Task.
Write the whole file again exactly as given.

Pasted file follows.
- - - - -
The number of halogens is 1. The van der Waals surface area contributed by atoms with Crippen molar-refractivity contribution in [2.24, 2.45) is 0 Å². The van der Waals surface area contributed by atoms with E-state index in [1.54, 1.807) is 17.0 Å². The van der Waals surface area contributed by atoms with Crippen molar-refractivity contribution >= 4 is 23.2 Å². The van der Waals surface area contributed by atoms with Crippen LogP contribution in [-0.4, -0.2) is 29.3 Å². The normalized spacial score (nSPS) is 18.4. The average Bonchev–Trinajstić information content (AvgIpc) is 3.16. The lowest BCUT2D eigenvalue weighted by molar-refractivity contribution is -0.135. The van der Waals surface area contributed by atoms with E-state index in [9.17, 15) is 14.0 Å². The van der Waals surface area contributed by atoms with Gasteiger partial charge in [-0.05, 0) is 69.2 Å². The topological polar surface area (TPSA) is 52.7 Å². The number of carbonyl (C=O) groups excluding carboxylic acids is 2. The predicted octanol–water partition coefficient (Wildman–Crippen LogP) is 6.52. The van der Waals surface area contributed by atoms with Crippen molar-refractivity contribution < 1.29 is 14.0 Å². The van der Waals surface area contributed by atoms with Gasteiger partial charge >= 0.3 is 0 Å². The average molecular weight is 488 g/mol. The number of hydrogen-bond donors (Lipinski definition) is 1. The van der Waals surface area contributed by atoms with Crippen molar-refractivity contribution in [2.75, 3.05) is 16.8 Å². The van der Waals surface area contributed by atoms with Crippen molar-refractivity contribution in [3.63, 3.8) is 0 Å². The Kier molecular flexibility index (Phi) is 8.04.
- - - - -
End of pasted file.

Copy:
The number of halogens is 1. The van der Waals surface area contributed by atoms with Crippen molar-refractivity contribution in [2.24, 2.45) is 0 Å². The van der Waals surface area contributed by atoms with E-state index in [1.54, 1.807) is 17.0 Å². The van der Waals surface area contributed by atoms with Crippen molar-refractivity contribution >= 4 is 23.2 Å². The van der Waals surface area contributed by atoms with Crippen LogP contribution in [-0.4, -0.2) is 29.3 Å². The normalized spacial score (nSPS) is 18.4. The average Bonchev–Trinajstić information content (AvgIpc) is 3.16. The lowest BCUT2D eigenvalue weighted by molar-refractivity contribution is -0.135. The van der Waals surface area contributed by atoms with E-state index in [9.17, 15) is 14.0 Å². The van der Waals surface area contributed by atoms with Gasteiger partial charge in [-0.05, 0) is 69.2 Å². The topological polar surface area (TPSA) is 52.7 Å². The number of carbonyl (C=O) groups excluding carboxylic acids is 2. The predicted octanol–water partition coefficient (Wildman–Crippen LogP) is 6.52. The van der Waals surface area contributed by atoms with Crippen molar-refractivity contribution < 1.29 is 14.0 Å². The van der Waals surface area contributed by atoms with Gasteiger partial charge >= 0.3 is 0 Å². The average molecular weight is 488 g/mol. The number of hydrogen-bond donors (Lipinski definition) is 1. The van der Waals surface area contributed by atoms with Crippen molar-refractivity contribution in [2.75, 3.05) is 16.8 Å². The van der Waals surface area contributed by atoms with Crippen molar-refractivity contribution in [3.63, 3.8) is 0 Å². The Kier molecular flexibility index (Phi) is 8.04.